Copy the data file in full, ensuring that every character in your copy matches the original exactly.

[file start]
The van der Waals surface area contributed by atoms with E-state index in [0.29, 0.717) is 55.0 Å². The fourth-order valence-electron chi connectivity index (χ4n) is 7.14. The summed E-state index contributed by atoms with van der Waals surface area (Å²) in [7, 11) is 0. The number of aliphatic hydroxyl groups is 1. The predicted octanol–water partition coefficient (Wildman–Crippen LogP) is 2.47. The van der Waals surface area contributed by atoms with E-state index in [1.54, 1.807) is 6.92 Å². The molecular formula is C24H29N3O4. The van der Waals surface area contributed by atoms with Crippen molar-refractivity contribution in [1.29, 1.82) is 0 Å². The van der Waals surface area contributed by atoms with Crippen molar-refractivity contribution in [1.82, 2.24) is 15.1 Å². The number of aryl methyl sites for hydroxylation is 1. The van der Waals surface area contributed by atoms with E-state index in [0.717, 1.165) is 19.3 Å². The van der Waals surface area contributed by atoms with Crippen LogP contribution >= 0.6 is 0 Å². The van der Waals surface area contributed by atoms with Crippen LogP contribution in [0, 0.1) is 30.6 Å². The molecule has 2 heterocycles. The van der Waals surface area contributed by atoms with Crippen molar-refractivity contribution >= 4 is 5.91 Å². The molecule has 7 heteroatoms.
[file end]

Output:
The van der Waals surface area contributed by atoms with E-state index in [0.29, 0.717) is 55.0 Å². The fourth-order valence-electron chi connectivity index (χ4n) is 7.14. The summed E-state index contributed by atoms with van der Waals surface area (Å²) in [7, 11) is 0. The number of aliphatic hydroxyl groups is 1. The predicted octanol–water partition coefficient (Wildman–Crippen LogP) is 2.47. The van der Waals surface area contributed by atoms with E-state index in [1.54, 1.807) is 6.92 Å². The molecular formula is C24H29N3O4. The van der Waals surface area contributed by atoms with Crippen molar-refractivity contribution in [1.29, 1.82) is 0 Å². The van der Waals surface area contributed by atoms with Crippen molar-refractivity contribution in [1.82, 2.24) is 15.1 Å². The number of aryl methyl sites for hydroxylation is 1. The van der Waals surface area contributed by atoms with E-state index in [0.717, 1.165) is 19.3 Å². The van der Waals surface area contributed by atoms with Crippen LogP contribution >= 0.6 is 0 Å². The van der Waals surface area contributed by atoms with Crippen LogP contribution in [0, 0.1) is 30.6 Å². The molecule has 2 heterocycles. The van der Waals surface area contributed by atoms with Crippen molar-refractivity contribution >= 4 is 5.91 Å². The molecule has 7 heteroatoms.